3. Regularly apply security patches to mobile operating systems and installed applications: Flaws in operating system software can be exploited by malicious actors to install mobile malware and escalate operating privileges to obtain greater access to data and capabilities on the device.
  4. Establish security around solid mobile device management (MDM) processes: Corporate management of mobile devices can provide protection against mobile malware by restricting which applications can be installed, and allowing for the automatic deployment of security patches. However, this capability can also provide opportunities to an attacker, who may be able to leverage their own MDM servers to deploy malware.
  5. Evaluate Mobile endpoint detection and response solutions: Solutions such as CrowdStrike® Falcon for MobileTM take a visibility-first approach to mobile security, eliminating blind spots that lead to breaches. Security teams can see activity generated by Android and iOS enterprise apps, gaining deeper insight into their behavior while enabling threat hunting and rapid incident investigation. Learn more about Falcon for Mobile.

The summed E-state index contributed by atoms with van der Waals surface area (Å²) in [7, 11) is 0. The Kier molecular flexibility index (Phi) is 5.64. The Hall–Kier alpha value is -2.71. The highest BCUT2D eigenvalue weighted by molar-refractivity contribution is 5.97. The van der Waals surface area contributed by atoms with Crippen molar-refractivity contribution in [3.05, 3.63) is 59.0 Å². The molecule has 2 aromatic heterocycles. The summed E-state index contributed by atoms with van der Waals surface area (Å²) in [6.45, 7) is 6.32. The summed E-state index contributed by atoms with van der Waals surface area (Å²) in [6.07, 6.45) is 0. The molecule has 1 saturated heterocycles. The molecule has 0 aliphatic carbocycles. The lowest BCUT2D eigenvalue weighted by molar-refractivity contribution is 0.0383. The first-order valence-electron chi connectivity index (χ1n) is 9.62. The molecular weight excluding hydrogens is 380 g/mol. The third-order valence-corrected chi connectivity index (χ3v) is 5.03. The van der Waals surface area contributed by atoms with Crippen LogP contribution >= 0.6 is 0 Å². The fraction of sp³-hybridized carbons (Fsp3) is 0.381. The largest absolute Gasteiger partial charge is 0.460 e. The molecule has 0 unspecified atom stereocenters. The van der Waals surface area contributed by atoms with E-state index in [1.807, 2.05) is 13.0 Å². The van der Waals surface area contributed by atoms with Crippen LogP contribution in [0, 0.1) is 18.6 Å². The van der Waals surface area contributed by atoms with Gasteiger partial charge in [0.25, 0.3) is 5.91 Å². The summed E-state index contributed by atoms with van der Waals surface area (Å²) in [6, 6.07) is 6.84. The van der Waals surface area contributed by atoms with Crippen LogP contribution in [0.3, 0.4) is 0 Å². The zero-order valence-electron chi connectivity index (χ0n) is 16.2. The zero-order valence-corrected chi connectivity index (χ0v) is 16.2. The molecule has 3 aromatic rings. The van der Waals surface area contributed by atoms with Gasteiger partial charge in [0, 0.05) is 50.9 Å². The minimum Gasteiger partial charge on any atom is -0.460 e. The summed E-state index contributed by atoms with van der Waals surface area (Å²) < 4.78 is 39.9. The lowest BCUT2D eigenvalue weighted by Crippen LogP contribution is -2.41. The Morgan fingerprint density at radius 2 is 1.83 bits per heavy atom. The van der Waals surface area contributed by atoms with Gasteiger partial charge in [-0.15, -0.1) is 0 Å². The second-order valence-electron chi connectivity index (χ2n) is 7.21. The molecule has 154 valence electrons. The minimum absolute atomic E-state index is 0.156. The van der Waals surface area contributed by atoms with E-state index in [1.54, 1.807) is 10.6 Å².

6. Maintain physical security of physical devices: Enabling strong passwords, or biometric authentication measures such as fingerprint or facial identification, in addition to ensuring that mobile devices are not left unattended, can reduce the risk that a malicious actor may be able to install malware manually during so-called “evil maid” attacks.

Additional Resources

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Adam Meyers

Adam Meyers has authored numerous papers for peer-reviewed industry venues and has received awards for his dedication to the information security industry. As Vice President of Intelligence for Crowdstrike, Meyers oversees all of CrowdStrike’s intelligence gathering and cyber-adversarial monitoring activities. Previously, Meyers was the Director of Cyber Security Intelligence with the National Products and Offerings Division of SRA International where he provided technical expertise at the tactical level and strategic guidance on overall security program objectives.